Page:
Already my mind sifts through a thousand snapshots. I remember a year of “Steampunk Ecclesiology,” with crazy homemade machines made of gears and old watch parts, an iPhone typewriter, costumes from the era of the steam train, and a set of sermons about the ancient and modern blending into one giant metaphor of our current faith. That theme of going “back to the future we never had” reappeared this year in our amazing haunted house.
I remember year after year of Tenebrae services, in which your quiet faces in the dark seemed like little moons lit by candles. Candles which were then snuffed out one by one, reenacting the last chapter of Jesus’ life. Together we faced the despair of the world, which requires an honest look at ourselves, and which must be done before the uplift and joy of Easter, a holiday that would make no sense without its liturgical counterpoint.
I remember being in a performance of “Midsummer Night’s Dream” after having had a tooth extraction and slurring my lines so badly some thought I was drunk. And John in his dorky little costume took a snooze on my shoulder up here on the chancel. We had a good laugh at how hard it was to memorize lines, and eventually read them all off a script. Then later Janet needed an extra “Mersister” in the youth production of The Little Mermaid – and I have never been so embarrassed up here, wearing a little outfit of shells, and trying to keep up with the complicated hip swaying dance moves the nine year old girls knew by heart. Just let me do a cartwheel and get off the chancel, please!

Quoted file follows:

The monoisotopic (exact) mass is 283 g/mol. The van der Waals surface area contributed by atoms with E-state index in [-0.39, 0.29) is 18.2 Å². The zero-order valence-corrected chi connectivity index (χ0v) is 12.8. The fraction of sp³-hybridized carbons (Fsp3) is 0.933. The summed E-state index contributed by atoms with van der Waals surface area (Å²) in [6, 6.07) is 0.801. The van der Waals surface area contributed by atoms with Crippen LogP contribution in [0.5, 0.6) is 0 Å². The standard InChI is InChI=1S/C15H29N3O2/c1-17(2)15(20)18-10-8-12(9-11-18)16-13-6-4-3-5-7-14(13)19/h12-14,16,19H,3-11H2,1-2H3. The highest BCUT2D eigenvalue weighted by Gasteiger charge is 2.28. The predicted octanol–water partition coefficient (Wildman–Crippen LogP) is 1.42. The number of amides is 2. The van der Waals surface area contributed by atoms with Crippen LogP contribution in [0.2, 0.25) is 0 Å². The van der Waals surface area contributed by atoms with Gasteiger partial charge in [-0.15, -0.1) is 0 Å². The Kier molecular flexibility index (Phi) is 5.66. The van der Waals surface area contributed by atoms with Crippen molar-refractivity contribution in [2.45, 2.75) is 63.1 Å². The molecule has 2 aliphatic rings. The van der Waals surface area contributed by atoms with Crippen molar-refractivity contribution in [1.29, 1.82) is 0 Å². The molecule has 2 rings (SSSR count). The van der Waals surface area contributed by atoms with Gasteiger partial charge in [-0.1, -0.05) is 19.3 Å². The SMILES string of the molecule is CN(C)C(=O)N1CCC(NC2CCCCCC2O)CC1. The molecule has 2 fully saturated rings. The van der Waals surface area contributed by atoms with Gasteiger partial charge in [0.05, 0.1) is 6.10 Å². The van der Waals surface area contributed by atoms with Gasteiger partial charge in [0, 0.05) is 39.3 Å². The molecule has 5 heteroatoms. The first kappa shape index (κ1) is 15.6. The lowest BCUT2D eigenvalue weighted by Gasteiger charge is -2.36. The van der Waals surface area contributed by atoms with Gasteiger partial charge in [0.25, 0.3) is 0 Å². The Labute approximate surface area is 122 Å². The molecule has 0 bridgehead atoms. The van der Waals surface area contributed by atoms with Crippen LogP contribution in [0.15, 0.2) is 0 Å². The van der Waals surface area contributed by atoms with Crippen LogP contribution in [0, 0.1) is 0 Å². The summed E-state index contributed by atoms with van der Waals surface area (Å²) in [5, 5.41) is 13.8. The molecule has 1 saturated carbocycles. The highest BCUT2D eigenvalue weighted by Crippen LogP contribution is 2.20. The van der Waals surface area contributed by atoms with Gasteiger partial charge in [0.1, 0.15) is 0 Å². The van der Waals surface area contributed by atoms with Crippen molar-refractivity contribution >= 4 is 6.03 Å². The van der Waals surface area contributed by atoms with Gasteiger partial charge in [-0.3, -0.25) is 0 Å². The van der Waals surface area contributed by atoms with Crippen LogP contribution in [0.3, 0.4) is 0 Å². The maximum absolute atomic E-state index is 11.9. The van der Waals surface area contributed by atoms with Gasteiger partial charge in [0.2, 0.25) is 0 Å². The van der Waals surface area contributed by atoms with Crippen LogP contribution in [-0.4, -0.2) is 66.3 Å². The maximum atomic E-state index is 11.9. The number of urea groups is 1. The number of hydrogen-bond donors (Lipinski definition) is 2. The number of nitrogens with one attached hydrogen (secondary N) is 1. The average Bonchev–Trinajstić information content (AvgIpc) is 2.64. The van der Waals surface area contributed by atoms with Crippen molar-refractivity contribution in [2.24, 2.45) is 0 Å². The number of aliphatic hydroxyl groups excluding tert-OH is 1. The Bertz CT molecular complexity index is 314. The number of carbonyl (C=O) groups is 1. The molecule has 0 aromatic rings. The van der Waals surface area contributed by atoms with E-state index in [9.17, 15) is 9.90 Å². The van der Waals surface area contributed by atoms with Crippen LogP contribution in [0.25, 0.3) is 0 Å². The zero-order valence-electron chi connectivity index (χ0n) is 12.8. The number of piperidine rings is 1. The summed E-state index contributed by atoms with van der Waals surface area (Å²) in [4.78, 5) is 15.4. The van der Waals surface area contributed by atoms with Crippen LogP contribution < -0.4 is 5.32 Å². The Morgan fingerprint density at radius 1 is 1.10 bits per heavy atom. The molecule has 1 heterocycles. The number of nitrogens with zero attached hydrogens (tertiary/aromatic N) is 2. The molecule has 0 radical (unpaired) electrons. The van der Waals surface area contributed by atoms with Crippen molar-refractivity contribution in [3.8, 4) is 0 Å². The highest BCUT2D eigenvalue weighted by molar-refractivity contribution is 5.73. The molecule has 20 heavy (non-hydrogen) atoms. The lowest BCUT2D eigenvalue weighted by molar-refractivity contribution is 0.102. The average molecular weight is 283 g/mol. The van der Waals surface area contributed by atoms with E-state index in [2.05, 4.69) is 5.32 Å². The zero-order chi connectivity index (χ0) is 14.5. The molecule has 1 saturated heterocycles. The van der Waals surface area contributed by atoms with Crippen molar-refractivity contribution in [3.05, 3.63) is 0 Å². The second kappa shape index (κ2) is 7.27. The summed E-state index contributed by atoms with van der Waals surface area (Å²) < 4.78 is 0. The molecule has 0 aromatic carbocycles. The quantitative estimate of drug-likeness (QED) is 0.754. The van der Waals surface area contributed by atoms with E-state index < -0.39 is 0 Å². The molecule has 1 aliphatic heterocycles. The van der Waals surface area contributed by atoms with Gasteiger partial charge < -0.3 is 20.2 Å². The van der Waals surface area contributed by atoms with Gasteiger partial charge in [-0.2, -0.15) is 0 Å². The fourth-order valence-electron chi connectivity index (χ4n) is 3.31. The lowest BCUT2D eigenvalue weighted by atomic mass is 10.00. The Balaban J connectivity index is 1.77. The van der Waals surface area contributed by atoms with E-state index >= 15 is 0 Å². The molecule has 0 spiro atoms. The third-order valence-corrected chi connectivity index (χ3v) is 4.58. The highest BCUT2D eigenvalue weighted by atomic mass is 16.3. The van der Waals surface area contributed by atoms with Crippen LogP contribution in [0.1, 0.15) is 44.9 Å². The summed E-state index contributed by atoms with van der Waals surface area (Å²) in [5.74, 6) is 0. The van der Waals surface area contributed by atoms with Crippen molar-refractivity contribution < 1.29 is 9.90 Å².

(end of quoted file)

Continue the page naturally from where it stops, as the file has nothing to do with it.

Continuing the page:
I remember all the services at the Bedford Veterans Hospital, for the men and women who’ve served our country, who are wheeled in to enjoy a little program put on by our choirs and kids and staff. Thank you Brad, for organizing us in so many ways large and small to bring music and joy to the world. One year we brought candy canes, and the Vets’ eyes lit up, and then the staff took them away saying the vets might choke. The next year I let it really sink in that we were bringing ourselves and nothing more. When we held hands at the end for John’s “Touch Hands” benediction, that really was enough. In the spring, the vets led us in singing Take Me Out to the Ballgame, and of course in that instant I knew they really were the gift to us and not the other way around. From that hot and stuffy room, we were all suddenly transported to Fenway Park, where we stood side by side proudly gazing at the Green Monster flipping to our new high score.
There are so many individual services that stand out to me. Not only the liturgically beautiful ones like Christmas Eve, or Music Sunday, but also that Access For All service when Alex Linden talked about what it’s like for him live with autism. The day when people shared how AIDS had affects their lives, RE Sunday sharing “Mammals who Morph,” Mark Bailey’s rock balancing on the chancel, and the day artists painted on easels during the sermon, all the amazing dancers we’ve had, and our first ever blessing of the animals services. And no one peed on the rug! The annual Coming of Age services astound us all year after year. And then recently the Racial Justice Round Table service left me in awe as we heard from people of color about their lives and then blessed a third Black Lives Matter banner.
There are so many important conversations I’ve had with each of you, whether you dropped in, or I came over to your place, or you’re a teen who stopped by before catching your bus, or I saw you at the hospital, or we walked in the woods. Thank you for letting me know you and be with you. Your private matters will remain private, but your stories stay in my heart.